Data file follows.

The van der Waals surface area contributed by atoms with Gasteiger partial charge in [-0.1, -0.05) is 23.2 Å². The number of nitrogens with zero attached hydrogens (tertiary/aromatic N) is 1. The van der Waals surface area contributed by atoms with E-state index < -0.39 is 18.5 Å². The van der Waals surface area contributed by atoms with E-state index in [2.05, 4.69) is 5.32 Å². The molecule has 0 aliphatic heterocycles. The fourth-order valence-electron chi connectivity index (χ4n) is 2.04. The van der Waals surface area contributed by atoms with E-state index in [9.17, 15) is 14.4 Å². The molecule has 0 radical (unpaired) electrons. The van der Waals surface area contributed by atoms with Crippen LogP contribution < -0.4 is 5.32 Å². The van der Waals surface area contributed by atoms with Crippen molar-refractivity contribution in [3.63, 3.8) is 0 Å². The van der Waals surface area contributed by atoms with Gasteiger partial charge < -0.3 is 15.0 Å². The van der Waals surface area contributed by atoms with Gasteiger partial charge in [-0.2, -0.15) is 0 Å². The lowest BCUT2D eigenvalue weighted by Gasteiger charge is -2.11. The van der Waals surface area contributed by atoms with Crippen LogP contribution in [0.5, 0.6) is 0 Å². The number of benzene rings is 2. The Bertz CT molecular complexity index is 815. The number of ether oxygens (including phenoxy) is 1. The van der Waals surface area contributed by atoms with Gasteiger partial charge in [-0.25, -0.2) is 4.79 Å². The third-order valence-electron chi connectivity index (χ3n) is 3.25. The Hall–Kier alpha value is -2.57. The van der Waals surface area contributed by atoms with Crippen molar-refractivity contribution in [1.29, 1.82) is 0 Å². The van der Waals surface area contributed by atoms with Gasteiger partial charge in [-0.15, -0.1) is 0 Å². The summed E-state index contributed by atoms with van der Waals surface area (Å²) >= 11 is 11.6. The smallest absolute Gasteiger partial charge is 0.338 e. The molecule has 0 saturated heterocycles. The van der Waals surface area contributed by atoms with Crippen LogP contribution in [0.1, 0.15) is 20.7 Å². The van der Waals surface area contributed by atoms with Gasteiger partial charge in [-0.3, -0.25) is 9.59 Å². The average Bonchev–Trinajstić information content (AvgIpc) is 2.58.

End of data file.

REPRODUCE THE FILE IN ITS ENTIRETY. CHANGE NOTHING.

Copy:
The van der Waals surface area contributed by atoms with Gasteiger partial charge in [-0.1, -0.05) is 23.2 Å². The number of nitrogens with zero attached hydrogens (tertiary/aromatic N) is 1. The van der Waals surface area contributed by atoms with E-state index < -0.39 is 18.5 Å². The van der Waals surface area contributed by atoms with E-state index in [2.05, 4.69) is 5.32 Å². The molecule has 0 aliphatic heterocycles. The fourth-order valence-electron chi connectivity index (χ4n) is 2.04. The van der Waals surface area contributed by atoms with E-state index in [9.17, 15) is 14.4 Å². The molecule has 0 radical (unpaired) electrons. The van der Waals surface area contributed by atoms with Crippen LogP contribution < -0.4 is 5.32 Å². The van der Waals surface area contributed by atoms with Crippen molar-refractivity contribution in [3.63, 3.8) is 0 Å². The van der Waals surface area contributed by atoms with Gasteiger partial charge < -0.3 is 15.0 Å². The van der Waals surface area contributed by atoms with Gasteiger partial charge in [-0.2, -0.15) is 0 Å². The lowest BCUT2D eigenvalue weighted by Gasteiger charge is -2.11. The van der Waals surface area contributed by atoms with Crippen LogP contribution in [0.5, 0.6) is 0 Å². The number of benzene rings is 2. The Bertz CT molecular complexity index is 815. The number of ether oxygens (including phenoxy) is 1. The van der Waals surface area contributed by atoms with Gasteiger partial charge in [-0.25, -0.2) is 4.79 Å². The third-order valence-electron chi connectivity index (χ3n) is 3.25. The Hall–Kier alpha value is -2.57. The van der Waals surface area contributed by atoms with Crippen molar-refractivity contribution in [1.29, 1.82) is 0 Å². The van der Waals surface area contributed by atoms with Gasteiger partial charge in [-0.15, -0.1) is 0 Å². The summed E-state index contributed by atoms with van der Waals surface area (Å²) >= 11 is 11.6. The smallest absolute Gasteiger partial charge is 0.338 e. The molecule has 0 saturated heterocycles. The van der Waals surface area contributed by atoms with Crippen LogP contribution in [0.1, 0.15) is 20.7 Å². The van der Waals surface area contributed by atoms with Gasteiger partial charge in [-0.3, -0.25) is 9.59 Å². The average Bonchev–Trinajstić information content (AvgIpc) is 2.58.